So what happened in last night's show? Well, most importantly, Kate (Evangeline Lilly) took a shower. (Mmmm, Kate...shower...) Even better, she seemed to be inviting Jack (Matthew Fox) to take a shower. Unfortunately - as usual - he refused her flirtation. What's up with this guy? No wonder she kissed Sawyer last season. I know some people on the Net think Jack's gay. I could see that. I know he was married to the woman he saved from paralysis, but that didn't seem like a happy marriage. Maybe he's still in the closet. Could be. After forty days on a desert island, I can't imagine any red-blooded hetero American male not trying to make time with Kate.
Anyway, what else happened? Well, Rose's husband Bernard is alive after all (and played by that great, highly underrated actor, Sam Anderson). More to the point, he's with a small and very defensive group of Flight 815 survivors, including Michelle Rodriguez, who live in a second underground facility. Strangely (and we had no explanation for this...), these survivors have seen their numbers dwindle from 23 to about three. Wonder what's going on. But these guys aren't the Others, despite the fact that they seemed awfully violent last week. The preview trailers promised the Others for next week. So we'll see.
Hugo's story was okay, but nothing earth-shattering was revealed (or did I miss something?) Jack and Sayid (Naveen Andrew) took a trip under some floor grating but didn't find anything to speak of, which means that the survivors will be plugging in numbers on that 1980s computer for the near-term. No other developments...
I enjoy Lost. I think it's one of the best shows currently airing on television. But (and you knew there was a big 'but' coming, so-to-speak, especially in an episode about Hurley...) I also feel that we haven't really re-engaged with the whole cast yet this year. I realize it is difficult to service such a large group, but Maggie Grace, Malcolm David Kelley, Daniel Dae Kim, Yunjin Kim and even Dominic Monaghan have been pretty darn underutilized. I guess I shouldn't complain, since the general plotline does seem to be moving more quickly. But there hasn't been one episode yet that has adequately featured the ensemble.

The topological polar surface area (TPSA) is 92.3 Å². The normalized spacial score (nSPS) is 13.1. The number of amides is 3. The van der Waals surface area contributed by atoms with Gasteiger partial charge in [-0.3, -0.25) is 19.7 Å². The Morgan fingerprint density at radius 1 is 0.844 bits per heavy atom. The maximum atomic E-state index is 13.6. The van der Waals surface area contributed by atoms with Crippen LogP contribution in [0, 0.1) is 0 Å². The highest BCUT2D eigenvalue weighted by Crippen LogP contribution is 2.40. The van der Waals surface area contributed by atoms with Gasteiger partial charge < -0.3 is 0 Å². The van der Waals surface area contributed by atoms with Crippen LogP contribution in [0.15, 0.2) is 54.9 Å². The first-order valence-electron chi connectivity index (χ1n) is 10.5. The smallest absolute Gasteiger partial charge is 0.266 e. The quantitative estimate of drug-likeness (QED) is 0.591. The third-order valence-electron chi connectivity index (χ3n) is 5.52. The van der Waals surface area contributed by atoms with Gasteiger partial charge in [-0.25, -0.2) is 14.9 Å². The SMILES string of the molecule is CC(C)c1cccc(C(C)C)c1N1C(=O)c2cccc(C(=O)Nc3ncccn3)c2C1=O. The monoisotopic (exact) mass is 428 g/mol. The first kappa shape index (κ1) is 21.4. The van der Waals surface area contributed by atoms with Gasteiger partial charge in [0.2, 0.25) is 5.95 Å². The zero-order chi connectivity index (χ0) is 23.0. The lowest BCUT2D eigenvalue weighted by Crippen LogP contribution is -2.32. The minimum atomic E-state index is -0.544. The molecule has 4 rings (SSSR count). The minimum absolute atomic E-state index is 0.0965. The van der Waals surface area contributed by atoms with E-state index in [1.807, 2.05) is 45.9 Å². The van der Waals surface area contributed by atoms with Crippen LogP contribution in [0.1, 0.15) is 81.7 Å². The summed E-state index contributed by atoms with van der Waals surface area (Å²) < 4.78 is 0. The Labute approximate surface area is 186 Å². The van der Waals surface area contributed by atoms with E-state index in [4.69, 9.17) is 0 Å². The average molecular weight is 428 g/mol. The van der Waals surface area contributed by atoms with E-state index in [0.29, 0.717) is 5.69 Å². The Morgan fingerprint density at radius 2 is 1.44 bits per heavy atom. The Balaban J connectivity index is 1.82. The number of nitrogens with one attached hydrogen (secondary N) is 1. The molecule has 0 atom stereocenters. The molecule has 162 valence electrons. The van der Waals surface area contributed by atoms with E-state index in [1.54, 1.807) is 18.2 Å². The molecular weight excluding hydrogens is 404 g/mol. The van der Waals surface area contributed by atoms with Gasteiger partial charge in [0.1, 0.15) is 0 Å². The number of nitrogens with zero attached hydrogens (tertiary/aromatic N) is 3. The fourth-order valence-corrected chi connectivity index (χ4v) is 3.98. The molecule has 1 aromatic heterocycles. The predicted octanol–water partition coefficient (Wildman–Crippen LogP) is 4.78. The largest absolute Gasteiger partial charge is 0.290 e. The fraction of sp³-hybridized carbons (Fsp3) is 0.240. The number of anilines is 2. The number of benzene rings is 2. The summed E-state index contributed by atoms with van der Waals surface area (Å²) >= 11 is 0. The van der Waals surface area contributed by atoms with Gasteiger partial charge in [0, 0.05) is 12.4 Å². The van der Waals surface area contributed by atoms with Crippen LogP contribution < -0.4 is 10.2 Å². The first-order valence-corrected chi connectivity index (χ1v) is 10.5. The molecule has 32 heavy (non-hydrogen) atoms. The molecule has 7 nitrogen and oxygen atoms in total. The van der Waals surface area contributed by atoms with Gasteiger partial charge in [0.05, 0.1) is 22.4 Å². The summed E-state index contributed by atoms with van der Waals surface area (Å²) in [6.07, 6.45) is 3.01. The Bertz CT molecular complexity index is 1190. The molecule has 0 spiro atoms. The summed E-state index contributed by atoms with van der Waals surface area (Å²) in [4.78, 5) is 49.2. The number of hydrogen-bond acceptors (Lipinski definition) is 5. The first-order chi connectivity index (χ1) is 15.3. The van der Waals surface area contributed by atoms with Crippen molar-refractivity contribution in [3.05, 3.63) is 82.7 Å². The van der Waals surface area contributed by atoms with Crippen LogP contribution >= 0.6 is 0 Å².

I have a suggestion: ditch the frickin' flashbacks. Michael's flashback episode was dire. Hugo's was only so-so. We know enough about these characters now that we don't need the flashbacks. Instead, develop the story. Tell us more about the island. About Dharma. If the flashbacks can't be "lost," then scale 'em back. Big time.
I also think that after last week's ferocious climax with the "purported" Others, Lost is guilty of playing the audience for suckers. I have a friend in Chesapeake, Virginia named Chris who would probably term the show a "cocktease" (his term for The X-Files.) I could understand such a moniker. I mean, there's been no appearance of those tree-rustling monsters from last season! If Lost has a big, fat flaw, it is certainly that important ideas appear to be dropped like hot potatoes from week-to-week; left perpetually unexplained. At this point, the creators would need seven seasons just to answer the riddles of the monster, the polar bear, the disappearance of Walt, the computer, the numbers, Desmond, etc.
But hey, I'm being waaay too hard on Lost. It does boast an element which makes it truly inspiring: Terry O'Quinn. I loved him on Millennium, and last night I screened The Stepfather (from 1987) for my current book, Horror Films of the 1980s. He was absolutely terrific in that movie as a psychotic, family-murdering guy named Jerry Blake. He's good on Lost too. Somehow, O'Quinn (along with Naveen Andrews, whom I had the pleasure of interviewing a few months ago...) adds a real element of class and gravitas to this series.
Next week, we supposedly get the real Others. Stay tuned.